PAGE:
Use In Pregnancy & Lactation
Intravenous vancomycin crosses the placenta. In one small controlled study, infants whose mothers were treated with vancomycin in their second or third trimester of pregnancy had no sensory neural hearing loss or nephrotoxicity that was attributed to vancomycin therapy. Vancomycin concentration monitoring is essential to reduce risk of fetal toxicity. Vancomycin should only be used if the potential benefit outweighs the potential risk.
Parenteral vancomycin distributed into breast milk. Although available data regarding the use of vancomycin while breast-feeding are limited, problems in humans have been documented.
Side Effects
Auditory and Vestibular: Sensorineural deafness which may be accompanied by tinnitus has occurred but the incidence is low. Permanent deafness is more likely to occur in patients with compromised auditory or renal function but reversible deafness has been reported in normal patients. Vertigo and dizziness have been reported rarely.
Cardiovascular: Hypotension, palpitations, substernal pressure, phlebitis, rare cases of vasculitis, and tachycardia. (All effects due to excessively rapid infusion or insufficient dilution of drug.)
Dermatological: Pruritus at injection site, generalised flushing, erythematous macular rash with intense pruritus over face, neck and upper body have occurred after too rapid injection of the drug. Tissue irritation and necrosis occurs after IM injection or extravasation from IV site.
Vancomycin has been associated with the bullous eruption disorders, rashes including exfoliative dermatitis, Stevens-Johnson syndrome, toxic epidermal necrolysis and linear IgA bullous dermatosis. If a bullous disorder is suspected, the drug should be discontinued and specialist dermatological assessment should be carried out.
Gastrointestinal: Oral doses are extremely unpalatable. In leukaemic patients, oral dosing regimens are associated with frequent nausea, diarrhoea and occasional vomiting.
General: The use of vancomycin may result in overgrowth of non-susceptible organisms resulting in new bacterial or fungal infections.
Genitourinary: Transient elevations of urea and granular casts in the urine occasionally occur. Nephrotoxicity in the presence of normal renal function at therapeutic serum levels is rare. Rare cases of interstitial nephritis have been reported.
Haematological: Reversible neutropenia, usually starting one week or more after onset of intravenous therapy or after a total dose of more than 25 g. Neutropenia appears to be promptly reversible when vancomycin is discontinued. Thrombocytopenia has been rarely reported. Reversible agranulocytosis (less than 500 granulocytes per mm3) has been reported rarely, although causality has not been established. Eosinophilia has been reported.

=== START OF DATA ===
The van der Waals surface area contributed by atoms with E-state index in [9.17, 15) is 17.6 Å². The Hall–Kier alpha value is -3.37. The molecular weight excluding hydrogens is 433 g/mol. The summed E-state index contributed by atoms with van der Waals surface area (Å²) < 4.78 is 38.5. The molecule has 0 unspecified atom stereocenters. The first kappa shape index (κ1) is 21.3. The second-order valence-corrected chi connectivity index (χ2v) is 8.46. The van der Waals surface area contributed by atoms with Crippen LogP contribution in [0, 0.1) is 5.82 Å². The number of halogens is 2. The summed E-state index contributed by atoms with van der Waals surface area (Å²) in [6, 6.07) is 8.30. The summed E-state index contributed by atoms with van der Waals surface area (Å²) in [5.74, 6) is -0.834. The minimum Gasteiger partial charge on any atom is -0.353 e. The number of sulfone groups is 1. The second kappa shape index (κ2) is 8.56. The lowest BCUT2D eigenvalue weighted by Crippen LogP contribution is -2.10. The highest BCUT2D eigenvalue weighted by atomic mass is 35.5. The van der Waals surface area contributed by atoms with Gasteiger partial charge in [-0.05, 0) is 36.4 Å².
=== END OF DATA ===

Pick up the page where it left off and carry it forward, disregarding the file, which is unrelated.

Immunological: Histamine release with chills, nausea, urticaria, macular rash, fever and rigors, even at normal doses but usually following rapid drug administration. Anaphylactoid reactions, hypersensitivity reactions and anaphylaxis have been reported.
Ocular: Subconjunctival injections have infrequently been used in the treatment of bacterial corneal ulcers but may cause severe inflammation or sloughing.
Miscellaneous: Pain and muscle spasm of the chest and back.
Drug Interactions
Concurrent administration of vancomycin and anaesthetic agents has been associated with erythema, histamine like flushing and anaphylactoid reactions.
Concurrent administration with other neurotoxic or nephrotoxic drugs, e.g. amphotericin B, streptomycin, neomycin, gentamicin, kanamycin, amikacin, tobramycin, viomycin, bacitracin, polymyxin B, colistin and cisplatin requires careful monitoring.
Diuretics such as ethacrynic acid and frusemide may aggravate ototoxicity.
Cholestyramine has been shown to bind vancomycin in-vitro.
Protect from light and store below 25°C. Freshly prepared. Discard any unused portion.
Shelf-Life: The injections can be used within 24 month from the date of manufacture if kept as recommended. Freshly prepared. Discard any unused portion.
MIMS Class
Other Antibiotics
ATC Classification
J01XA01 - vancomycin ; Belongs to the class of glycopeptide antibacterials. Used in the systemic treatment of infections.
Inj 500 mg (tan to brown powder) x 1's, 10's.
Register or sign in to continue
Asia's one-stop resource for medical news, clinical reference and education
Sign up for free
Already a member? Sign in